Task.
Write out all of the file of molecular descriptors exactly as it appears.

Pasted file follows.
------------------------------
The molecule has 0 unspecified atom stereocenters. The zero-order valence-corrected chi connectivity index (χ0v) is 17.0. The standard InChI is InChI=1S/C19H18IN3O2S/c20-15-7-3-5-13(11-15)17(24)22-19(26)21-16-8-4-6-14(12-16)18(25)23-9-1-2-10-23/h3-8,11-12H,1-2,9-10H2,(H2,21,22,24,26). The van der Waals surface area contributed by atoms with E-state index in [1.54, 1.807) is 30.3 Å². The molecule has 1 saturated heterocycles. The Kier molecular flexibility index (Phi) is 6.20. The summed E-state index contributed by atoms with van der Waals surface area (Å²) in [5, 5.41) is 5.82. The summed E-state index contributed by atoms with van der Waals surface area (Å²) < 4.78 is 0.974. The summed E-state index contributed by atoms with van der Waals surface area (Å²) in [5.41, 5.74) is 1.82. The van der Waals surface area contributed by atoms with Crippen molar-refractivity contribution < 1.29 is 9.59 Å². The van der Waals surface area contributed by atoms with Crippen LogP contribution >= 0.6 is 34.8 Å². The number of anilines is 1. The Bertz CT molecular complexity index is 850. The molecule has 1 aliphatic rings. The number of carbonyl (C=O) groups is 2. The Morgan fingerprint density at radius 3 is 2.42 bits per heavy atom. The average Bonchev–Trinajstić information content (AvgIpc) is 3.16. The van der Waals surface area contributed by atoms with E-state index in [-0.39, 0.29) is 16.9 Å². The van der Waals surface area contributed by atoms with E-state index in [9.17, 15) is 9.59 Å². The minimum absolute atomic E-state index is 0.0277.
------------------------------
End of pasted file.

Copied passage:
The molecule has 0 unspecified atom stereocenters. The zero-order valence-corrected chi connectivity index (χ0v) is 17.0. The standard InChI is InChI=1S/C19H18IN3O2S/c20-15-7-3-5-13(11-15)17(24)22-19(26)21-16-8-4-6-14(12-16)18(25)23-9-1-2-10-23/h3-8,11-12H,1-2,9-10H2,(H2,21,22,24,26). The van der Waals surface area contributed by atoms with E-state index in [1.54, 1.807) is 30.3 Å². The molecule has 1 saturated heterocycles. The Kier molecular flexibility index (Phi) is 6.20. The summed E-state index contributed by atoms with van der Waals surface area (Å²) in [5, 5.41) is 5.82. The summed E-state index contributed by atoms with van der Waals surface area (Å²) < 4.78 is 0.974. The summed E-state index contributed by atoms with van der Waals surface area (Å²) in [5.41, 5.74) is 1.82. The van der Waals surface area contributed by atoms with Crippen molar-refractivity contribution < 1.29 is 9.59 Å². The van der Waals surface area contributed by atoms with Crippen LogP contribution >= 0.6 is 34.8 Å². The number of anilines is 1. The Bertz CT molecular complexity index is 850. The molecule has 1 aliphatic rings. The number of carbonyl (C=O) groups is 2. The Morgan fingerprint density at radius 3 is 2.42 bits per heavy atom. The average Bonchev–Trinajstić information content (AvgIpc) is 3.16. The van der Waals surface area contributed by atoms with E-state index in [-0.39, 0.29) is 16.9 Å². The van der Waals surface area contributed by atoms with E-state index in [9.17, 15) is 9.59 Å². The minimum absolute atomic E-state index is 0.0277.